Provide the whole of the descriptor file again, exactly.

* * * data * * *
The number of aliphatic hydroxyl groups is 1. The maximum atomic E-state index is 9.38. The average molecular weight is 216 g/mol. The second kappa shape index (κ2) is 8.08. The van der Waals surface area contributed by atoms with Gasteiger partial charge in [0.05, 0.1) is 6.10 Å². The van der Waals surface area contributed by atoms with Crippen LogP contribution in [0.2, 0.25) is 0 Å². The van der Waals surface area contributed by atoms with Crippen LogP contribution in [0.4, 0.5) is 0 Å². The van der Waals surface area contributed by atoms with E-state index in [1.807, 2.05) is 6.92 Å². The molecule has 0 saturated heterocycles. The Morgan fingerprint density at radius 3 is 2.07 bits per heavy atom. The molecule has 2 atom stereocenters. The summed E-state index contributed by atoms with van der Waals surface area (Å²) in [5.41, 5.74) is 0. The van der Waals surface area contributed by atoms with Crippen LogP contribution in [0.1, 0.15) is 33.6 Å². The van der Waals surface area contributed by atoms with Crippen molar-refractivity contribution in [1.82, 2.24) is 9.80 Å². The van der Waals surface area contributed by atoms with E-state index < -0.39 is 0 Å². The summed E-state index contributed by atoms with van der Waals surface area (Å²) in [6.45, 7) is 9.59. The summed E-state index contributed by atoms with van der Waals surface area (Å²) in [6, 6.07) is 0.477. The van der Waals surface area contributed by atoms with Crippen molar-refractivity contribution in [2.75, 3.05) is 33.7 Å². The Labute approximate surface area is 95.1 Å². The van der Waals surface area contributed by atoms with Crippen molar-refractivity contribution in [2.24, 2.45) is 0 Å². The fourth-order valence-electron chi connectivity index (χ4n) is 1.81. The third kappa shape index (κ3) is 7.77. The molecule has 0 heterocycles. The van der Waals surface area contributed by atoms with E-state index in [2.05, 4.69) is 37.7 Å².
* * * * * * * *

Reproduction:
The number of aliphatic hydroxyl groups is 1. The maximum atomic E-state index is 9.38. The average molecular weight is 216 g/mol. The second kappa shape index (κ2) is 8.08. The van der Waals surface area contributed by atoms with Gasteiger partial charge in [0.05, 0.1) is 6.10 Å². The van der Waals surface area contributed by atoms with Crippen LogP contribution in [0.2, 0.25) is 0 Å². The van der Waals surface area contributed by atoms with Crippen LogP contribution in [0.4, 0.5) is 0 Å². The van der Waals surface area contributed by atoms with E-state index in [1.807, 2.05) is 6.92 Å². The molecule has 0 saturated heterocycles. The Morgan fingerprint density at radius 3 is 2.07 bits per heavy atom. The molecule has 2 atom stereocenters. The summed E-state index contributed by atoms with van der Waals surface area (Å²) in [5.41, 5.74) is 0. The van der Waals surface area contributed by atoms with Crippen LogP contribution in [0.1, 0.15) is 33.6 Å². The van der Waals surface area contributed by atoms with Crippen molar-refractivity contribution in [1.82, 2.24) is 9.80 Å². The van der Waals surface area contributed by atoms with E-state index < -0.39 is 0 Å². The summed E-state index contributed by atoms with van der Waals surface area (Å²) in [6.45, 7) is 9.59. The summed E-state index contributed by atoms with van der Waals surface area (Å²) in [6, 6.07) is 0.477. The van der Waals surface area contributed by atoms with Crippen molar-refractivity contribution in [2.75, 3.05) is 33.7 Å². The Labute approximate surface area is 95.1 Å². The van der Waals surface area contributed by atoms with Crippen molar-refractivity contribution in [2.24, 2.45) is 0 Å². The fourth-order valence-electron chi connectivity index (χ4n) is 1.81. The third kappa shape index (κ3) is 7.77. The molecule has 0 heterocycles. The van der Waals surface area contributed by atoms with E-state index in [2.05, 4.69) is 37.7 Å².